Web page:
1. Zelenskyy calls for 'aerial shield' as G7 pledges 'steadfast' support
Ukrainian President Volodymyr Zelenskyy has appealed to G7 leaders to create an aerial shield to prevent Russian strikes which have battered his country.
"I'm asking you to reinforce the general effort for financial aid to create an aerial shield for Ukraine. Millions of people will be grateful to the G7 for such assistance," he told a virtual meeting of seven of the world's most advanced economies.
The president called for tough new sanctions on Moscow and again ruled out talks with Russian President Vladimir Putin.
After the meeting — convened after Monday's missile strikes by Germany which currently chairs the G7 — the leaders said they would “stand firmly with Ukraine for as long as it takes”. In a statement, they said they had reassured Zelenskyy they are “undeterred and steadfast in our commitment to providing the support Ukraine needs to uphold its sovereignty and territorial integrity.”
They said they will continue to provide financial, humanitarian, military, diplomatic and legal support to Kyiv, and that they are committed to supporting Ukraine in meeting its “winter preparedness needs.”
The G7 leaders condemned Russia's barrage of missile strikes against Ukraine, saying that “indiscriminate attacks on innocent civilian populations constitute a war crime”. They pledged to “hold President Putin and those responsible to account”.
They "unequivocally" rejected Putin's annexation of four Ukrainian regions and said Russia would face "severe consequences" if it resorted to using biological, chemical or nuclear weapons, they said.
The leaders also warned Belarus against any further involvement in Ukraine, accusing the Lukashenko regime of "complicity with Russia". Moscow's closest ally said it had begun an exercise to assess its "combat readiness" after ordering troops to deploy with Russian forces near its border with Ukraine.
Zelenskyy called for an international monitoring mission on Ukraine's border with Belarus. The country allowed Russia to use its territory to invade Ukraine but has not yet sent its own troops across the border.
The G7 is made up of the US, Germany, Britain, France, Italy, Canada and Japan.
The Ukrainian leader has called air defence systems his "number 1 priority", and the White House promised more advanced air defence systems on Monday night following a phone call between the two countries' presidents.
The Kremlin said more US weapons supplies to Ukraine would extend the fighting and increase the damage to Ukraine.
Spokesman Dmitry Peskov said Tuesday that “the US de facto has become deeply involved”, adding that the supply of advanced air defence systems would exacerbate Ukraine’s condition.
“It will only drag the conflict out and make it more painful for the Ukrainian side, but it will not change our goals and the end result,” he said.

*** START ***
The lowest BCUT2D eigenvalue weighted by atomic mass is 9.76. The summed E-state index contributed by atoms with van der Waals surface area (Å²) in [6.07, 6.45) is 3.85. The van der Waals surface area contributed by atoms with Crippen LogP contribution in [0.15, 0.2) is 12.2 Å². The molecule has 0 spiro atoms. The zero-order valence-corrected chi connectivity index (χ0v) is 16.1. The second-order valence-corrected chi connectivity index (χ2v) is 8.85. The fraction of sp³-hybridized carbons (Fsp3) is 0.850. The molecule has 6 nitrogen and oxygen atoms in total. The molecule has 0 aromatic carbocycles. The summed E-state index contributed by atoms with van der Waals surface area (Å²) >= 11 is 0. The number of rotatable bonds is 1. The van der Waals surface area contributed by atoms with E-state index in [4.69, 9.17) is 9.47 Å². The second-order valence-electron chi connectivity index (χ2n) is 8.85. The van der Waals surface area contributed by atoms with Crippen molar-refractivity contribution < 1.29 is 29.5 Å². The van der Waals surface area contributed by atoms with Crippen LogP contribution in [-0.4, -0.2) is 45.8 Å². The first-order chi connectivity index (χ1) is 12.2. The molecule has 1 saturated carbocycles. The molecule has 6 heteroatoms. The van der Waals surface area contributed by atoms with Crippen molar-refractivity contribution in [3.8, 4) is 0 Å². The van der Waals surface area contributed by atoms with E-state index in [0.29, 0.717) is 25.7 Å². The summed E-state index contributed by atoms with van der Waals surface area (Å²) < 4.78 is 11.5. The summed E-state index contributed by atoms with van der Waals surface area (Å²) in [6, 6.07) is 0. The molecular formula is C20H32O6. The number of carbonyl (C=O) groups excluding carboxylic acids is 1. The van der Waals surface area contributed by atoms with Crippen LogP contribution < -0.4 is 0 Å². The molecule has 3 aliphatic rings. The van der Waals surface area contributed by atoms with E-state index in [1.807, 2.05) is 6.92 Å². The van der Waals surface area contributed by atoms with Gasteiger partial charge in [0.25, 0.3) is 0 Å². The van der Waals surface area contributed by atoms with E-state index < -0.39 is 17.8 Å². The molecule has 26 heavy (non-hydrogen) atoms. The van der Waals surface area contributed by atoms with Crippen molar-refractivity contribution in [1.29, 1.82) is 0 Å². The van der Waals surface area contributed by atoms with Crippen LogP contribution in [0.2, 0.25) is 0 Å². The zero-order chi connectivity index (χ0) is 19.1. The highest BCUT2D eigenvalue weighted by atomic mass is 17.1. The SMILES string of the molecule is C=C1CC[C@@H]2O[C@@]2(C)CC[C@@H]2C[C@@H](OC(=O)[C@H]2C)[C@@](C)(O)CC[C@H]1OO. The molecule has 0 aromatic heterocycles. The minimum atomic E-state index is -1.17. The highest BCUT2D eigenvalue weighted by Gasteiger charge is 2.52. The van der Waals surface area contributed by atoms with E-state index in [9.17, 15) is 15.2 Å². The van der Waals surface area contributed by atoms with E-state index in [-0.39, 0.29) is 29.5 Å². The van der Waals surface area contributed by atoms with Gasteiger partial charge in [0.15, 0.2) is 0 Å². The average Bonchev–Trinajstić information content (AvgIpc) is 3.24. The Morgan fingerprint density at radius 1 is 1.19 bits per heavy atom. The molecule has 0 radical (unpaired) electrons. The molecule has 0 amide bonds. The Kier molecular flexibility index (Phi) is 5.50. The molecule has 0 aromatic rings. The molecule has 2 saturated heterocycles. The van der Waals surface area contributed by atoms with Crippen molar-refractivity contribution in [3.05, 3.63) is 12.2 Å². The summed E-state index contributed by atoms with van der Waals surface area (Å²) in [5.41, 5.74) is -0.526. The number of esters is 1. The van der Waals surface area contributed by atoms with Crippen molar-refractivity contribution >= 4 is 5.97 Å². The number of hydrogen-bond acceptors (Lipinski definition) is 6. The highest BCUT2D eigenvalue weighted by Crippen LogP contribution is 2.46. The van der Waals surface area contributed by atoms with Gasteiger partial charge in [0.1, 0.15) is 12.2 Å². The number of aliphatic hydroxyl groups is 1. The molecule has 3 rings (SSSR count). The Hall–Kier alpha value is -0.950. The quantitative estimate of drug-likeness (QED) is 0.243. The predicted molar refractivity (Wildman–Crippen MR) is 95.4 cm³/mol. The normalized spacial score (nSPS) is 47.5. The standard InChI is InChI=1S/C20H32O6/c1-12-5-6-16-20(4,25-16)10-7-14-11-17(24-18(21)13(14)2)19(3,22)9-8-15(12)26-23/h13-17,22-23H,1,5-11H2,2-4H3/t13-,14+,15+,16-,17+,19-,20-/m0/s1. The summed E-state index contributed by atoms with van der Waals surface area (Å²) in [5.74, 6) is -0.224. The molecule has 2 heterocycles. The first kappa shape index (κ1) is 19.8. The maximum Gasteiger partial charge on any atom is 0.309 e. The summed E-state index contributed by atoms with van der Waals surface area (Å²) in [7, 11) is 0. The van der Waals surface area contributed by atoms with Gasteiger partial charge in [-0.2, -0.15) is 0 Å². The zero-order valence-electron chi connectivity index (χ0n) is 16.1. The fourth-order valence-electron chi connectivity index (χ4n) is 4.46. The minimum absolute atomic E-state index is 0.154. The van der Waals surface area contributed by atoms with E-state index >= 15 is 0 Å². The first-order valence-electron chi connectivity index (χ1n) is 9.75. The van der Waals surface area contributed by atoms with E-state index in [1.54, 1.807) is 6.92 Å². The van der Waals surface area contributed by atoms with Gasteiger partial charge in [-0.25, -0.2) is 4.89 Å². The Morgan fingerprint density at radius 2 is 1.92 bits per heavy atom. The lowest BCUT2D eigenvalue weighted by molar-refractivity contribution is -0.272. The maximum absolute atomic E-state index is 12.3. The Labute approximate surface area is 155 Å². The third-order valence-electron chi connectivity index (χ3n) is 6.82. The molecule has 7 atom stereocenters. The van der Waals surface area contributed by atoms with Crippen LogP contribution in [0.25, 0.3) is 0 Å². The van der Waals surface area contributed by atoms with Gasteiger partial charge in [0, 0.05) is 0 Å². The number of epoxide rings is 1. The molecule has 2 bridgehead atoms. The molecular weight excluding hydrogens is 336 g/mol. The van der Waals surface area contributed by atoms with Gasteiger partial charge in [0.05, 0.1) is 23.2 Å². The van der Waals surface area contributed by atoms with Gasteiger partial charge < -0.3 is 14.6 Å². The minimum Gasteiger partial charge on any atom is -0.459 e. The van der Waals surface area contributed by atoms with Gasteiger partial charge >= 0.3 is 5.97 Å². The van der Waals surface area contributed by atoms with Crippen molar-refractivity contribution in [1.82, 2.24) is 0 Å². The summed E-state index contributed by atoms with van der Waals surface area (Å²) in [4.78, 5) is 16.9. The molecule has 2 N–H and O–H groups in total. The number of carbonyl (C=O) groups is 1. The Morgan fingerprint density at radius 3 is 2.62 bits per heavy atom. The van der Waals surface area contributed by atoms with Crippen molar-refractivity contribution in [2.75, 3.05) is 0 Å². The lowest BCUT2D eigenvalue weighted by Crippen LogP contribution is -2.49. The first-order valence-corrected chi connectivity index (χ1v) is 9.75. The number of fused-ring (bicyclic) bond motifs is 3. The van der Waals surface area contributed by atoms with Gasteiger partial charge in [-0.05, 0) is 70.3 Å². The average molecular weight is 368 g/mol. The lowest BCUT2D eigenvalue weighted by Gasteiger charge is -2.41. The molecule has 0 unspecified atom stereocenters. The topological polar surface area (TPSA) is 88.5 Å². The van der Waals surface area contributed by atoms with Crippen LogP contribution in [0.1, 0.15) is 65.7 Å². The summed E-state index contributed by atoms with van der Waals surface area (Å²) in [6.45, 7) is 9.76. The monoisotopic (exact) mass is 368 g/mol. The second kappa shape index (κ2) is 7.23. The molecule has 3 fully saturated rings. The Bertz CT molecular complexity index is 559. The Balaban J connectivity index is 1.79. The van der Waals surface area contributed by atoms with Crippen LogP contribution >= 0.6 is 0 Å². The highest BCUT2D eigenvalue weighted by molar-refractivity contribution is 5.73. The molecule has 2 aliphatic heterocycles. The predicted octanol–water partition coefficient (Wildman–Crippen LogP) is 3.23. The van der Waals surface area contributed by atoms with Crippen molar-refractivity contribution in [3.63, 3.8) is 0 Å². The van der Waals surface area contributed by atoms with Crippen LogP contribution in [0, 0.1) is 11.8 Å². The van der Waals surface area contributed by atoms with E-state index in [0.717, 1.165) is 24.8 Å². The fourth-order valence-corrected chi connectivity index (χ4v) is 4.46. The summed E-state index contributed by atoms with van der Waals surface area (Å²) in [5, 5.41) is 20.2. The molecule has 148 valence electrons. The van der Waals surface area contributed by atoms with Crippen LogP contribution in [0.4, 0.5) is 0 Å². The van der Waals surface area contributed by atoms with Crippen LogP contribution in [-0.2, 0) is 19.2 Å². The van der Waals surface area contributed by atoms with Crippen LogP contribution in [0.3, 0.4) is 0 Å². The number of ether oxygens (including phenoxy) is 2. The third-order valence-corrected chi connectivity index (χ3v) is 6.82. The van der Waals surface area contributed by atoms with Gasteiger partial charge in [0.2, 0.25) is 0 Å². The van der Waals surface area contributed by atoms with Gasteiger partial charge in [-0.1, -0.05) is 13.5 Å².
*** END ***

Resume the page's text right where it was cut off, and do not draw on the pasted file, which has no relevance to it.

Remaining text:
2. Fresh Russian missile attacks 'aimed at terrorising civilians'
Russian cruise missiles rained down on cities across Ukraine on Tuesday, with the country waking up to the wailing of air raid sirens for a second day.
Today's barrage of bombs comes one day after strikes killed at least 19 people in the biggest air raids since the start of the war.
New missile strikes killed at least one person in the southeastern town of Zaporizhzhia, setting off a large fire, the State Emergency Service said. A local official said the missiles hit a school, residential buildings and medical facilities.
Like Monday, the attacks struck both power plants and civilian areas. The mayor of Lviv in western Ukraine said Russian forces struck an energy facility. About a third of the city remained without power and there were issues with water supplies.
Mayor Andriy Sadovyi said on Tuesday afternoon that “numerous explosions are again heard in Lviv”. It wasn’t immediately clear if there were any casualties. Energy facilities in the Vinnitsya region also took hits.
Ukrainian forces shot down an inbound Russian missile before it reached Kyiv. However, the capital region experienced rolling power outages as a result of the previous day's deadly strikes.
Ukraine's Foreign Minister Dmytro Kuleba said the main targets were energy facilities.
"These are war crimes planned well in advance and aimed at creating unbearable conditions for civilians — Russia’s deliberate strategy since months," he wrote on Twitter.
The governor of the Mykolaiv region, Vitaliy Kim, urged residents to remain in bomb shelters as “there are enough missiles still in the air”. Russia seemed to have changed tactics, he added.
"They launch rockets more than once so that our people can wait and our air defence can work, but at intervals they launch significantly fewer rockets and keep people in shelters. What is this if not terror?" he said on national television.
In the central Dnipropetrovsk region, Ukrainian forces on Tuesday shot down four Russian missiles, according to the region’s governor Valentyn Reznichenko.
Four more Russian missiles were downed by Ukraine’s forces in the south, as well as five drones over the Mykolaiv and the Odesa regions, Operational Command South said.
3. NATO chief condemns 'horrific' attacks as members tighten security
The large-scale bombings carried out on Monday by the Russian army in Ukraine are "a sign of weakness" of Moscow which is losing the battle on the ground, said Secretary General of NATO, Jens Stoltenberg, on Tuesday.
"Russia is increasingly resorting to horrific and indiscriminate attacks against civilians and critical infrastructure," Stoltenberg told a news conference.
"What we saw yesterday [Monday] is a sign of weakness, because Russia is losing on the battlefield and these bombings reflect President Vladimir Putin's lack of alternatives," he added.
NATO will go ahead with its annual routine nuclear deterrent exercises as cancelling it now would send the wrong signal to Moscow, Stoltenberg said.
He added that NATO's military strength was the best way to prevent any escalation of tensions with Russia.